Today’s modern applications are producing too large volumes of data to be stored, processed, or transferred efficiently. Data reduction is becoming an indispensable technique in many domains because it can offer a great capability to reduce the data size by one or even two orders of magnitude, significantly saving the memory/storage space, mitigating the I/O burden, reducing communication time, and improving the energy/power efficiency in various parallel and distributed environments, such as high-performance computing (HPC), cloud computing, edge computing, and Internet-of-Things (IoT). An HPC system, for instance, is expected to have a computational capability of floating-point operations per second, and large-scale HPC scientific applications may generate vast volumes of data (several orders of magnitude larger than the available storage space) for post-anlaysis. Moreover, runtime memory footprint and communication could be non-negligible bottlenecks of current HPC systems.
Tackling the big data reduction research requires expertise from computer science, mathematics, and application domains to study the problem holistically, and develop solutions and harden software tools that can be used by production applications. Specifically, the big-data computing community needs to understand a clear yet complex relationship between application design, data analysis and reduction methods, programming models, system software, hardware, and other elements of a next-generation large-scale computing infrastructure, especially given constraints on applicability, fidelity, performance portability, and energy efficiency. New data reduction techniques also need to be explored and developed continuously to suit emerging applications and diverse use cases.
There are at least three significant research topics that the community is striving to answer: (1) whether several orders of magnitude of data reduction is possible for extreme-scale sciences; (2) understanding the trade-off between the performance and accuracy of data reduction; and (3) solutions to effectively reduce data size while preserving the information inside the big datasets.
The goal of this workshop is to provide a focused venue for researchers in all aspects of data reduction in all related communities to present their research results, exchange ideas, identify new research directions, and foster new collaborations within the community.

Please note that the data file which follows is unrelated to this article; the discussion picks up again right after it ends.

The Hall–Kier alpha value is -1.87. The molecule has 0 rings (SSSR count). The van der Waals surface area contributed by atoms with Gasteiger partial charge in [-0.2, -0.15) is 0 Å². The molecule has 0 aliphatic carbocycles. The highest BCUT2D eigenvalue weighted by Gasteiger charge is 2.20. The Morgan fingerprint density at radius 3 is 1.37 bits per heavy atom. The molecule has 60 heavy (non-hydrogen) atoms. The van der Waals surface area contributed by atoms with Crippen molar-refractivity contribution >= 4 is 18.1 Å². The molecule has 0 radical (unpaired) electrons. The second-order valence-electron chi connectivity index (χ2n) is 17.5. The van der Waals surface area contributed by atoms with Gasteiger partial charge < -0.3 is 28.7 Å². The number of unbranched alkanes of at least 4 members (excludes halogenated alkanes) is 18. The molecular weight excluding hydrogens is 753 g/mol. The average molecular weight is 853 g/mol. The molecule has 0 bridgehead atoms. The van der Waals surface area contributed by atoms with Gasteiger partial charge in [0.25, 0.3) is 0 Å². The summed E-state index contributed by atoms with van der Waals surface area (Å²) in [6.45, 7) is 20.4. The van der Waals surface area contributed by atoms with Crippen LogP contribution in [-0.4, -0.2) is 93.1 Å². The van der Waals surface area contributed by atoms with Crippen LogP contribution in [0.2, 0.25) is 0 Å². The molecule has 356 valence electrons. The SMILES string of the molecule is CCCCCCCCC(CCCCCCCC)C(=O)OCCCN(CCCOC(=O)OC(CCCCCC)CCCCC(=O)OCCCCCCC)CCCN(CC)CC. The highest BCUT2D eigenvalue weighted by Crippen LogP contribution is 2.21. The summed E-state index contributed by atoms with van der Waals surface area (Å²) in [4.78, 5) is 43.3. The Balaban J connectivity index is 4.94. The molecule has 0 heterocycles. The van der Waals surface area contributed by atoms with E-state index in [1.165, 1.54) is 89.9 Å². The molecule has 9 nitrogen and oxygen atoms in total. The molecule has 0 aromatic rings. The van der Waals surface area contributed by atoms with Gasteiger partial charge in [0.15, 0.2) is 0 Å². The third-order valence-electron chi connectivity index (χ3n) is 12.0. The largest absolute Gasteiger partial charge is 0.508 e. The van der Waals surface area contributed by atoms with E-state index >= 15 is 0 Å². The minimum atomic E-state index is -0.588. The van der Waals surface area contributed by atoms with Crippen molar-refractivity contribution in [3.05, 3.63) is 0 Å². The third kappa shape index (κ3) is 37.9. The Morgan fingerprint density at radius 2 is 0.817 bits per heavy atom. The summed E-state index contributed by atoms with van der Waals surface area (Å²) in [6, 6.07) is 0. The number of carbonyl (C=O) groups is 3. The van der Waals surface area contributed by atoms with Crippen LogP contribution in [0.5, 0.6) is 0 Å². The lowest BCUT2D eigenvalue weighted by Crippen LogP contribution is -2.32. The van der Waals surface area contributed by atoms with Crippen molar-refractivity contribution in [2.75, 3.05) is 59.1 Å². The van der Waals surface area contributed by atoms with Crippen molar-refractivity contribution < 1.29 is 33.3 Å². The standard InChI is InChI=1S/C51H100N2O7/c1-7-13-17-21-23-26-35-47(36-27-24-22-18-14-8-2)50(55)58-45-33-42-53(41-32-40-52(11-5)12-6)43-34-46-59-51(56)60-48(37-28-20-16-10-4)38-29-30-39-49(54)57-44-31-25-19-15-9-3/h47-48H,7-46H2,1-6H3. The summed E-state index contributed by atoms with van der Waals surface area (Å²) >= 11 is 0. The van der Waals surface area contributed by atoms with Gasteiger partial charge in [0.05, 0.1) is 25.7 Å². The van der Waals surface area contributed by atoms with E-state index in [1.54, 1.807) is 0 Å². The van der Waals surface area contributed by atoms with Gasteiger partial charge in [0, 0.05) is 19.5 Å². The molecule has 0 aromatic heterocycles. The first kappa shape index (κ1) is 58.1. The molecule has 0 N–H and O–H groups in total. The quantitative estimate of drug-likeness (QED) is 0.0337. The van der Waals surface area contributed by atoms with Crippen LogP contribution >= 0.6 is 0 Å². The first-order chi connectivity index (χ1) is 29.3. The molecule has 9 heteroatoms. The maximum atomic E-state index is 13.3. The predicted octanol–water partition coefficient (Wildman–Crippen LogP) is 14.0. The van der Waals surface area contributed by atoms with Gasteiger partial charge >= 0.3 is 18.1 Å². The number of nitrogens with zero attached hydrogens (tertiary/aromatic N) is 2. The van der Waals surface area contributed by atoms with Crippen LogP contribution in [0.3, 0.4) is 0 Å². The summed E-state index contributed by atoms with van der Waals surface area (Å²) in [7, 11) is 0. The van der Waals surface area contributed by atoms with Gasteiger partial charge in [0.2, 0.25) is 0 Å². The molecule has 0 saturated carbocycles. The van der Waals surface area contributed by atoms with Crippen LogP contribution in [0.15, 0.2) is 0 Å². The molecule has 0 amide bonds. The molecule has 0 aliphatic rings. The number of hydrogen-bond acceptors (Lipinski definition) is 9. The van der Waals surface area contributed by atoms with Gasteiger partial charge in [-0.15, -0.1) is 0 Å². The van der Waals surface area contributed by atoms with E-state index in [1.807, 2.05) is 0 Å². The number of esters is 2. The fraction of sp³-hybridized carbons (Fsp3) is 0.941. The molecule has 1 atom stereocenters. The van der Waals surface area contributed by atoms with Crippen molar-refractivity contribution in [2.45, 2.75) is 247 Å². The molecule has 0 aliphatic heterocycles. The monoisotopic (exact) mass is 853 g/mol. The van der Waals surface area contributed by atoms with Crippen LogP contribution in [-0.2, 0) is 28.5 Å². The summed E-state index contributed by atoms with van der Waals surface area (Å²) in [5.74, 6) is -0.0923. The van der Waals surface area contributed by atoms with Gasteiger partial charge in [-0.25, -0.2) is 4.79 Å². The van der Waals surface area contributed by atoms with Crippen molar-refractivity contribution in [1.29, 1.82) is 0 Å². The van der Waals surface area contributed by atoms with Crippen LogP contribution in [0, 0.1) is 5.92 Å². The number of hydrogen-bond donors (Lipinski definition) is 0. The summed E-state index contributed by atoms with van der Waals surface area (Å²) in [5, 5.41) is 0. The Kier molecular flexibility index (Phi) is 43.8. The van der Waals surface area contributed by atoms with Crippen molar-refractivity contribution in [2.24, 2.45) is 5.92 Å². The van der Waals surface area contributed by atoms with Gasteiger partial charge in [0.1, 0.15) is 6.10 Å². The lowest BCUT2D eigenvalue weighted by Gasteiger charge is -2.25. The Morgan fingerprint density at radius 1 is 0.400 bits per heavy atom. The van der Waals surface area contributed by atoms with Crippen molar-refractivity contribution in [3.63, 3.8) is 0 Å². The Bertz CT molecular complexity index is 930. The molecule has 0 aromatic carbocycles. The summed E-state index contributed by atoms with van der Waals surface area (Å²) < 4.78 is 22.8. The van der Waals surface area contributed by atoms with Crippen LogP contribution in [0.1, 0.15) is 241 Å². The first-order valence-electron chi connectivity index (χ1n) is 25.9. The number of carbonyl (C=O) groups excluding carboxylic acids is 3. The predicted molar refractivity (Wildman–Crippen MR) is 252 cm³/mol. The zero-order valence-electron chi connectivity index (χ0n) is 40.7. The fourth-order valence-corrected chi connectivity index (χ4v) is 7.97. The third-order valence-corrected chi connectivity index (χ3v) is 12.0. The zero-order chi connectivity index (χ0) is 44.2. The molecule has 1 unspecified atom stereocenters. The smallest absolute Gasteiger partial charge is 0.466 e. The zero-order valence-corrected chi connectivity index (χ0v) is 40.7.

Please note this year’s IEEE BigData conference and IWBDR workshop will be held virtually. Proceedings of the workshop will be published as planned. We will provide more details about how to attend this workshop virtually soon.
Topics of Interest
The focus areas for this workshop include, but are not limited to:
- Data reduction techniques for big data issues in high-performance computing (HPC), cloud computing, Internet-of-Things (IoT), edge computing, machine learning and deep learning, and other big data areas:
- Lossy and lossless compression methods
- Approximate computation methods
- Compressive/compressed sensing methods
- Tensor decomposition methods
- Data deduplication methods
- Domain-specific methods, e.g., structured/unstructured meshes, particles, tensors
- Accuracy-guarantee data reduction methods
- Optimal design of data reduction methods
- Metrics and infrastructures to evaluate reduction methods and assess fidelity of reduced data
- Benchmark applications and datasets for big data reduction
- Data analysis and visualization techniques leveraging reduced data
- Characterizing the impact of data reduction techniques on applications
- Hardware-software co-design of data reduction
- Trade-offs between accuracy and performance on emerging computing hardware and platforms
- Software, tools, and programming models for managing reduced data
- Runtime systems and supports for data reduction
- Data reduction challenges and solutions in observational and experimental environments
All papers accepted for this workshop will be published in the Workshop Proceedings of IEEE Big Data Conference, made available in the IEEE eXplore digital library.
- Camera-ready version of accepted papers must be compliant with the IEEE Xplore format for publication.
- Submissions must be in PDF format.
- Submissions are required to be within 4 pages (short paper) or 8 pages (full paper).
- Submissions must be single-spaced, 2-column pages in IEEE Xplore format.
- Submissions are NOT double-blind.
- Only web-based submissions are allowed.
- All submission deadlines are Anywhere on Earth
- Please submit your paper via the submission system.
- Submission link: Cyberchair submissions website.
- Paper Submission: October 23, 2020
- Paper Acceptance Notification: November 9, 2020
- Camera-ready Deadline: November 20, 2020
- Workshop: December 10, 2020
- Dingwen Tao, Washington State University
- Sheng Di, Argonne National Laboratory
Jiannan Tian, Washington State University
Planning Program Committee
- Allison Baker, National Center for Atmospheric Research
- Mehmet Belviranli, Colorado School of Mines
- Martin Burtscher, Texas State University
- Franck Cappello, Argonne National Laboratory
- Jon Calhoun, Clemson University
- Jieyang Chen, Oak Ridge National Laboratory
- Yimin Chen, Lawrence Berkeley National Laboratory
- Soumya Dutta, Los Alamos National Laboratory
- Pascal Grosset, Los Alamos National Laboratory
- Hanqi Guo, Argonne National Laboratory
- Muhammad Asif Khan, Qatar University
- Beiyu Lin, University of Texas Rio Grande Valley
- Shaomeng Li, National Center for Atmospheric Research
- Xin Liang, Oak Ridge National Laboratory
- Habib Rehman, Khalifa University
- Tao Lu, Marvell Technology Group
- Panruo Wu, University of Houston
- Wen Xia, Harbin Institute of Technology, Shenzhen